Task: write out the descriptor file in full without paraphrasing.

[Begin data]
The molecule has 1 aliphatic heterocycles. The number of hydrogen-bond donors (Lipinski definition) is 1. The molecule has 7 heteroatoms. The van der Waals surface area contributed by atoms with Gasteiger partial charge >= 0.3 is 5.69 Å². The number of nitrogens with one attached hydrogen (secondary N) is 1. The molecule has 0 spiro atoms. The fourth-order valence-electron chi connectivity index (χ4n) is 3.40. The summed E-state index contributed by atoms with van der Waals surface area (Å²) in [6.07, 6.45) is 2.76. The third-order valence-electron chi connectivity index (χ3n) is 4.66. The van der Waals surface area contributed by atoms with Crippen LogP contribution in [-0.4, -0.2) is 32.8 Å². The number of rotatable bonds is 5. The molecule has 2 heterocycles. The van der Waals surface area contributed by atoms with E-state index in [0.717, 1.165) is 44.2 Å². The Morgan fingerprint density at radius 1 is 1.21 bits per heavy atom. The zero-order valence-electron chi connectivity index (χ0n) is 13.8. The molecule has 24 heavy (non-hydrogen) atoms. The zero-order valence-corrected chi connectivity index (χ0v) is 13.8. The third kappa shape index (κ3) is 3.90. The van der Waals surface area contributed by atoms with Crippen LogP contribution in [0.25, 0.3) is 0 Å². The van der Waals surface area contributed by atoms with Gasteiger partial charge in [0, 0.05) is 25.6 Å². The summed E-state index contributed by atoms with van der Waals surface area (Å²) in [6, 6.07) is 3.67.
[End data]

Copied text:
The molecule has 1 aliphatic heterocycles. The number of hydrogen-bond donors (Lipinski definition) is 1. The molecule has 7 heteroatoms. The van der Waals surface area contributed by atoms with Gasteiger partial charge >= 0.3 is 5.69 Å². The number of nitrogens with one attached hydrogen (secondary N) is 1. The molecule has 0 spiro atoms. The fourth-order valence-electron chi connectivity index (χ4n) is 3.40. The summed E-state index contributed by atoms with van der Waals surface area (Å²) in [6.07, 6.45) is 2.76. The third-order valence-electron chi connectivity index (χ3n) is 4.66. The van der Waals surface area contributed by atoms with Crippen LogP contribution in [-0.4, -0.2) is 32.8 Å². The number of rotatable bonds is 5. The molecule has 2 heterocycles. The van der Waals surface area contributed by atoms with E-state index in [0.717, 1.165) is 44.2 Å². The Morgan fingerprint density at radius 1 is 1.21 bits per heavy atom. The zero-order valence-electron chi connectivity index (χ0n) is 13.8. The molecule has 24 heavy (non-hydrogen) atoms. The zero-order valence-corrected chi connectivity index (χ0v) is 13.8. The third kappa shape index (κ3) is 3.90. The van der Waals surface area contributed by atoms with Crippen LogP contribution in [0.25, 0.3) is 0 Å². The van der Waals surface area contributed by atoms with Gasteiger partial charge in [0, 0.05) is 25.6 Å². The summed E-state index contributed by atoms with van der Waals surface area (Å²) in [6, 6.07) is 3.67.